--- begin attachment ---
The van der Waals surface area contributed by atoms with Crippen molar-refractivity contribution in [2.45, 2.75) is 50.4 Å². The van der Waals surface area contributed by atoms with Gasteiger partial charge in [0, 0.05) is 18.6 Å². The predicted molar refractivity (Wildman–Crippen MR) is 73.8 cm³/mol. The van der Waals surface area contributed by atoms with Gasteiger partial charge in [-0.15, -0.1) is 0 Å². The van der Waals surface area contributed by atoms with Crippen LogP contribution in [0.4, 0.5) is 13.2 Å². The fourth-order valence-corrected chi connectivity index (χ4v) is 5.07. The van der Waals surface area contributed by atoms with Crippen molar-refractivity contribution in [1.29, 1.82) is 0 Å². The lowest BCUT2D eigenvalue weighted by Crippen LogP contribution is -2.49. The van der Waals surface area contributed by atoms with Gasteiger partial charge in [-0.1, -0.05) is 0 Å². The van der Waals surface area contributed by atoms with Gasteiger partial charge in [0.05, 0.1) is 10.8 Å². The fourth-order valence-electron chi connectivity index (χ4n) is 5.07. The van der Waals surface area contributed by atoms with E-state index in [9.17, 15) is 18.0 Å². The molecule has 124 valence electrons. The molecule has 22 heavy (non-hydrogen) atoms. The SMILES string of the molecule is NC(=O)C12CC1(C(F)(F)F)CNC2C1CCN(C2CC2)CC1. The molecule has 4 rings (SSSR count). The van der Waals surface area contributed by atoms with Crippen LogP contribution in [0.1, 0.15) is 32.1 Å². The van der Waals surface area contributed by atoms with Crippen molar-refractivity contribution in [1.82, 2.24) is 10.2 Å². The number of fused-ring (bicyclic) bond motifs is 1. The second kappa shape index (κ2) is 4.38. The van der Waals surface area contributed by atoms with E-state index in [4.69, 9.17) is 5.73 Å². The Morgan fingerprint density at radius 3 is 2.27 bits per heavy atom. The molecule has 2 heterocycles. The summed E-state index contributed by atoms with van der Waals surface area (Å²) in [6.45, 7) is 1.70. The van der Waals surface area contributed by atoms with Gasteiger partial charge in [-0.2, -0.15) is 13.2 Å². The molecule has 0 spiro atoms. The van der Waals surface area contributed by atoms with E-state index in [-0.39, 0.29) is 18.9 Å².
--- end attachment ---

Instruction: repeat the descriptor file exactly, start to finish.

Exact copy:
The van der Waals surface area contributed by atoms with Crippen molar-refractivity contribution in [2.45, 2.75) is 50.4 Å². The van der Waals surface area contributed by atoms with Gasteiger partial charge in [0, 0.05) is 18.6 Å². The predicted molar refractivity (Wildman–Crippen MR) is 73.8 cm³/mol. The van der Waals surface area contributed by atoms with Gasteiger partial charge in [-0.15, -0.1) is 0 Å². The van der Waals surface area contributed by atoms with Crippen LogP contribution in [0.4, 0.5) is 13.2 Å². The fourth-order valence-corrected chi connectivity index (χ4v) is 5.07. The van der Waals surface area contributed by atoms with Crippen molar-refractivity contribution in [1.29, 1.82) is 0 Å². The lowest BCUT2D eigenvalue weighted by Crippen LogP contribution is -2.49. The van der Waals surface area contributed by atoms with Gasteiger partial charge in [-0.1, -0.05) is 0 Å². The van der Waals surface area contributed by atoms with Gasteiger partial charge in [0.05, 0.1) is 10.8 Å². The fourth-order valence-electron chi connectivity index (χ4n) is 5.07. The van der Waals surface area contributed by atoms with E-state index in [9.17, 15) is 18.0 Å². The molecule has 124 valence electrons. The molecule has 22 heavy (non-hydrogen) atoms. The SMILES string of the molecule is NC(=O)C12CC1(C(F)(F)F)CNC2C1CCN(C2CC2)CC1. The molecule has 4 rings (SSSR count). The van der Waals surface area contributed by atoms with Crippen LogP contribution in [0.1, 0.15) is 32.1 Å². The van der Waals surface area contributed by atoms with Crippen molar-refractivity contribution in [1.82, 2.24) is 10.2 Å². The number of fused-ring (bicyclic) bond motifs is 1. The second kappa shape index (κ2) is 4.38. The van der Waals surface area contributed by atoms with E-state index in [4.69, 9.17) is 5.73 Å². The Morgan fingerprint density at radius 3 is 2.27 bits per heavy atom. The molecule has 2 heterocycles. The summed E-state index contributed by atoms with van der Waals surface area (Å²) in [6.45, 7) is 1.70. The van der Waals surface area contributed by atoms with Gasteiger partial charge in [-0.2, -0.15) is 13.2 Å². The molecule has 0 spiro atoms. The van der Waals surface area contributed by atoms with E-state index in [-0.39, 0.29) is 18.9 Å².